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India's pink industry keeps pace with growth in West

A niche market spanning clothing and fashion accessories, tourism and media targeted at the LGBT community is fast growing in India, with entrepreneurs wanting to cash in on its purchasing power.

delhi Updated: Oct 11, 2010 12:58 IST

A niche market spanning clothing and fashion accessories, tourism and media targeted at the lesbian/gay/bisexual/transgender (LGBT) community is fast growing in India, with entrepreneurs wanting to cash in on its purchasing power.

"The pink industry over here is growing as fast as in the West. With economic growth and huge amounts of dispensable incomes with young Queer people, you see new customized products," said Robert Wintemute, professor at King's College, London, who has studied sexual minorities across the world.

According to Wintemute, this Indian niche market of customized goods is likely to see the same trend witnessed in the West. And India is soon likely to be a hub for gay tourists and other commercial activities.

"Look at the booming Queer tourism industry in Southeast Asia, where governments are now supportive of attracting these tourists for economic reasons. I feel in a couple of years India will also emerge as a destination," Wintemute told IANS in an interview.

In comparison to the billion-dollar business in the West, the Indian industry is small in size but would scale up, helped to a large extent by the revocation of the archaic Section 377 of the Indian Penal Code last year by the Delhi High Court which de-criminalised homosexuality.

"Queer people do prefer to come to places where they don't have a fear of being persecuted and where people are friendly, and India is one such place," said Wintemute.

Based on the 2001 census, the health and family welfare ministry says five percent of the country's sexually active men (532 million) are gay. This puts the number of gay men at 17.3 million.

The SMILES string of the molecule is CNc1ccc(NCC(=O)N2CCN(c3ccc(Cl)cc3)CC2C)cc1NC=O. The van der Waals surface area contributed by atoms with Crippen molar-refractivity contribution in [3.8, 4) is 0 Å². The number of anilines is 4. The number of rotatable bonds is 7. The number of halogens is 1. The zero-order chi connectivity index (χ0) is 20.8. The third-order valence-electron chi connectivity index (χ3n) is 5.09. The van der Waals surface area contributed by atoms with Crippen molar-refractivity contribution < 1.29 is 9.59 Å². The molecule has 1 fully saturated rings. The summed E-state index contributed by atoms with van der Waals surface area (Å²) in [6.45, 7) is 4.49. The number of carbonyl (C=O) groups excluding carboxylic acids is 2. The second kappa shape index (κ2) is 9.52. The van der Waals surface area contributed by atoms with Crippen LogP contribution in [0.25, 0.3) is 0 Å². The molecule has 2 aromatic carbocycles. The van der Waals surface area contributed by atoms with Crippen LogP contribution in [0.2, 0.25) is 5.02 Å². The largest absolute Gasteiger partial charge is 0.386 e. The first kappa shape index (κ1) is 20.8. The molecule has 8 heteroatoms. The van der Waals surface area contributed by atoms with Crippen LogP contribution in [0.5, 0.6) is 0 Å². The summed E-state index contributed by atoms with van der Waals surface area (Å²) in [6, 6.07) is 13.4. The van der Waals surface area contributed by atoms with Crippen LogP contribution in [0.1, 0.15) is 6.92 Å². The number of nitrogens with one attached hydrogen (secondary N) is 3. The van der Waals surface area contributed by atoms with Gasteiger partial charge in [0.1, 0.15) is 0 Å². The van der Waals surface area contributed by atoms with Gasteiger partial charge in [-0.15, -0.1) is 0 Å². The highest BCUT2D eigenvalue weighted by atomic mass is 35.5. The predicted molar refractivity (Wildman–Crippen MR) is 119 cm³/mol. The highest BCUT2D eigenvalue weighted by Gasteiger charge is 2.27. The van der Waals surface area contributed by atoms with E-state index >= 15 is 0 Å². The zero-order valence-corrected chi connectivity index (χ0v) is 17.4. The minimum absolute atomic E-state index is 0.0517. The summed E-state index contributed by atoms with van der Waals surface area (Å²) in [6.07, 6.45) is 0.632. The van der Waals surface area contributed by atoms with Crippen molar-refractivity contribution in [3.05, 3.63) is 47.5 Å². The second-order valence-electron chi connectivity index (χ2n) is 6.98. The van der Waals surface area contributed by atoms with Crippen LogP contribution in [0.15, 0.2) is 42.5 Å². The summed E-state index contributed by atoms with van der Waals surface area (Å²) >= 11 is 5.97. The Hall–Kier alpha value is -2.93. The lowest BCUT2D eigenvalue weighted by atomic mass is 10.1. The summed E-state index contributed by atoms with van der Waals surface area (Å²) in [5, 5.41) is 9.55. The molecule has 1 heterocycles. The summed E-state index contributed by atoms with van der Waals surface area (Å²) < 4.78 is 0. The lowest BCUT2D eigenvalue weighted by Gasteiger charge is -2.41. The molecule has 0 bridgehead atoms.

The actual number could be more than double the figure, according to the Humsafar Trust, an NGO working in collaboration with the National AIDS Control Organisation.

As society opens up, companies which have prior experience in targeting niche customers like single mothers or working couples would innovate and advertise about new products, said Wintemute.

"We can see more advertisements, especially in the metros, where you have ads on readymade food for working couples and so on."

Levi's recent ad campaign featured two female models cosying up to each other.

India currently is witnessing a boom in the niche gay business with products ranging from customized clothing and accessories lines to seven gay magazines, a dedicated Queer travel agency, an e-book store for Queer-based literature and a happening party circuit.

Event management companies like Salvation Star and Whitenights Fiesta organise these parties on order.

India's first dedicated online gay travel boutique, IndjaPink, was set up nearly two years ago. It caters to around 500 high-end foreign and Indian tourists.

"The industry has a lot of potential to grow and, in a couple of years, business will grow big time. Look at Thailand and Indonesia, which have profited so much by catering to this market segment," said Sanjay Malhotra, founder of the boutique.

The Delhi-based firm organises special tours to holiday spots in Himachal Pradesh, Rajasthan and Kerala among others and charges approximately $200 (over Rs.9,000) a day.

Simran, another entrepreneur who started Azaad Bazaar, India's first LGBT Pride Store in Mumbai in 2009, said the response has been great.

"Companies and enterprises are immune to discrimination as they just look at the customers, and money is money. It's as good as a straight person or a Queer," added Wintemute.

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